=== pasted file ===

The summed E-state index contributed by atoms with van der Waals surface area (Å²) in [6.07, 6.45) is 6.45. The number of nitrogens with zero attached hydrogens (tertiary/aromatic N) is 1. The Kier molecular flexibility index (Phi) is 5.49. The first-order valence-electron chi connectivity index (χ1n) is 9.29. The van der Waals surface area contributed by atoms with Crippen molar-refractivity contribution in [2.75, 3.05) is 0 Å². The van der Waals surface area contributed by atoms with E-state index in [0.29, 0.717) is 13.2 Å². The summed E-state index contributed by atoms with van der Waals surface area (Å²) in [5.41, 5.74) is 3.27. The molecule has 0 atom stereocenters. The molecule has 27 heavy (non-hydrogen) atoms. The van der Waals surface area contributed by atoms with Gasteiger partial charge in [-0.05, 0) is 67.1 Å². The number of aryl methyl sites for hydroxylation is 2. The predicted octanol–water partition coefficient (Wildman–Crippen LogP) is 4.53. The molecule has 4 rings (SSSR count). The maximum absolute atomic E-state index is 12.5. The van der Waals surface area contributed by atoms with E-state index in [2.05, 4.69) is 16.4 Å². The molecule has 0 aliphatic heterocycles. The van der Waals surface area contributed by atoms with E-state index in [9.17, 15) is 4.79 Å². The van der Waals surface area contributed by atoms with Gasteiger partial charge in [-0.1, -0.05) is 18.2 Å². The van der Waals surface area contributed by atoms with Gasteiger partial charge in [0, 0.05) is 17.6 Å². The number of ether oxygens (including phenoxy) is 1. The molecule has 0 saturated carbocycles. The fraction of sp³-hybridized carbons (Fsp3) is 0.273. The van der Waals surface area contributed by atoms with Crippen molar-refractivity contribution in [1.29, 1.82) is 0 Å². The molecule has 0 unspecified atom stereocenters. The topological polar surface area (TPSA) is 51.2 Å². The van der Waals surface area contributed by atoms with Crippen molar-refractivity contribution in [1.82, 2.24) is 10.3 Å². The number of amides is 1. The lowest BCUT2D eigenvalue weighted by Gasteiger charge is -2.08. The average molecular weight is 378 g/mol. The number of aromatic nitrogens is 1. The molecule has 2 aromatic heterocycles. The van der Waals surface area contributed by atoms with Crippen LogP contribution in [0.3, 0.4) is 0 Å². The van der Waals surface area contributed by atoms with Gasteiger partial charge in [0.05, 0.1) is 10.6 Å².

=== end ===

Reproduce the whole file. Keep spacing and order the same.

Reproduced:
The summed E-state index contributed by atoms with van der Waals surface area (Å²) in [6.07, 6.45) is 6.45. The number of nitrogens with zero attached hydrogens (tertiary/aromatic N) is 1. The Kier molecular flexibility index (Phi) is 5.49. The first-order valence-electron chi connectivity index (χ1n) is 9.29. The van der Waals surface area contributed by atoms with Crippen molar-refractivity contribution in [2.75, 3.05) is 0 Å². The van der Waals surface area contributed by atoms with E-state index in [0.29, 0.717) is 13.2 Å². The summed E-state index contributed by atoms with van der Waals surface area (Å²) in [5.41, 5.74) is 3.27. The molecule has 0 atom stereocenters. The molecule has 27 heavy (non-hydrogen) atoms. The van der Waals surface area contributed by atoms with Gasteiger partial charge in [-0.05, 0) is 67.1 Å². The number of aryl methyl sites for hydroxylation is 2. The predicted octanol–water partition coefficient (Wildman–Crippen LogP) is 4.53. The molecule has 4 rings (SSSR count). The maximum absolute atomic E-state index is 12.5. The van der Waals surface area contributed by atoms with E-state index in [2.05, 4.69) is 16.4 Å². The molecule has 0 aliphatic heterocycles. The van der Waals surface area contributed by atoms with E-state index in [9.17, 15) is 4.79 Å². The van der Waals surface area contributed by atoms with Gasteiger partial charge in [-0.1, -0.05) is 18.2 Å². The van der Waals surface area contributed by atoms with Gasteiger partial charge in [0, 0.05) is 17.6 Å². The number of ether oxygens (including phenoxy) is 1. The molecule has 0 saturated carbocycles. The fraction of sp³-hybridized carbons (Fsp3) is 0.273. The van der Waals surface area contributed by atoms with Crippen molar-refractivity contribution in [1.29, 1.82) is 0 Å². The molecule has 0 unspecified atom stereocenters. The topological polar surface area (TPSA) is 51.2 Å². The van der Waals surface area contributed by atoms with Crippen molar-refractivity contribution in [1.82, 2.24) is 10.3 Å². The number of amides is 1. The lowest BCUT2D eigenvalue weighted by Gasteiger charge is -2.08. The average molecular weight is 378 g/mol. The number of aromatic nitrogens is 1. The molecule has 2 aromatic heterocycles. The van der Waals surface area contributed by atoms with Crippen LogP contribution in [0.3, 0.4) is 0 Å². The van der Waals surface area contributed by atoms with Gasteiger partial charge in [0.05, 0.1) is 10.6 Å².